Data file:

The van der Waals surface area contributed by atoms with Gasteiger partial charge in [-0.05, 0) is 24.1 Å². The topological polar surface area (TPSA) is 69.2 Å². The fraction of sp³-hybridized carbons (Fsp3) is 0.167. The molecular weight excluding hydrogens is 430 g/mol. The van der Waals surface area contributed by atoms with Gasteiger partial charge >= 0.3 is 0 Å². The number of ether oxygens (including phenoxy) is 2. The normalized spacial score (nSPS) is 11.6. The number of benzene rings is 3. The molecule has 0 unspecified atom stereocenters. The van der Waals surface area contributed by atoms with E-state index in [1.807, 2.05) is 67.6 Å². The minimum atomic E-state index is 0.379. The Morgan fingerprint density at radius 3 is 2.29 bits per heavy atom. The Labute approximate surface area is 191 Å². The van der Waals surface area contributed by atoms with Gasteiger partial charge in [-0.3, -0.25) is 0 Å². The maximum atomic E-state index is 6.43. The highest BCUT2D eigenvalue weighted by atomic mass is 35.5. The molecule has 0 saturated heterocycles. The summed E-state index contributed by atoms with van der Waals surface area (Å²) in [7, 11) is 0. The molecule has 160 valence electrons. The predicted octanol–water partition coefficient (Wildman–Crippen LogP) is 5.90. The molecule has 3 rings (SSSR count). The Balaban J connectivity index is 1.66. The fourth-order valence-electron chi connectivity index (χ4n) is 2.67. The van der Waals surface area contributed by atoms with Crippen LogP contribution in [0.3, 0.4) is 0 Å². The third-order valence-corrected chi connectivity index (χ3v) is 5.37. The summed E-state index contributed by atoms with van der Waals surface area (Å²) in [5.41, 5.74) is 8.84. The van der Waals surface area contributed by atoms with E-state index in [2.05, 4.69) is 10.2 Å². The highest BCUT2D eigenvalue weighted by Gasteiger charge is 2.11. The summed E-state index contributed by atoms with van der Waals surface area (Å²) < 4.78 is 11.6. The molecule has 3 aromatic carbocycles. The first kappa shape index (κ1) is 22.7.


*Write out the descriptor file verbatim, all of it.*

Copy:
The van der Waals surface area contributed by atoms with Gasteiger partial charge in [-0.05, 0) is 24.1 Å². The topological polar surface area (TPSA) is 69.2 Å². The fraction of sp³-hybridized carbons (Fsp3) is 0.167. The molecular weight excluding hydrogens is 430 g/mol. The van der Waals surface area contributed by atoms with Gasteiger partial charge >= 0.3 is 0 Å². The number of ether oxygens (including phenoxy) is 2. The normalized spacial score (nSPS) is 11.6. The number of benzene rings is 3. The molecule has 0 unspecified atom stereocenters. The van der Waals surface area contributed by atoms with E-state index in [1.807, 2.05) is 67.6 Å². The minimum atomic E-state index is 0.379. The Morgan fingerprint density at radius 3 is 2.29 bits per heavy atom. The Labute approximate surface area is 191 Å². The van der Waals surface area contributed by atoms with Gasteiger partial charge in [-0.3, -0.25) is 0 Å². The maximum atomic E-state index is 6.43. The highest BCUT2D eigenvalue weighted by atomic mass is 35.5. The molecule has 0 saturated heterocycles. The summed E-state index contributed by atoms with van der Waals surface area (Å²) in [7, 11) is 0. The molecule has 160 valence electrons. The predicted octanol–water partition coefficient (Wildman–Crippen LogP) is 5.90. The molecule has 3 rings (SSSR count). The Balaban J connectivity index is 1.66. The fourth-order valence-electron chi connectivity index (χ4n) is 2.67. The van der Waals surface area contributed by atoms with Crippen LogP contribution in [0.3, 0.4) is 0 Å². The third-order valence-corrected chi connectivity index (χ3v) is 5.37. The summed E-state index contributed by atoms with van der Waals surface area (Å²) in [5.41, 5.74) is 8.84. The van der Waals surface area contributed by atoms with E-state index in [2.05, 4.69) is 10.2 Å². The highest BCUT2D eigenvalue weighted by Gasteiger charge is 2.11. The summed E-state index contributed by atoms with van der Waals surface area (Å²) < 4.78 is 11.6. The molecule has 3 aromatic carbocycles. The first kappa shape index (κ1) is 22.7.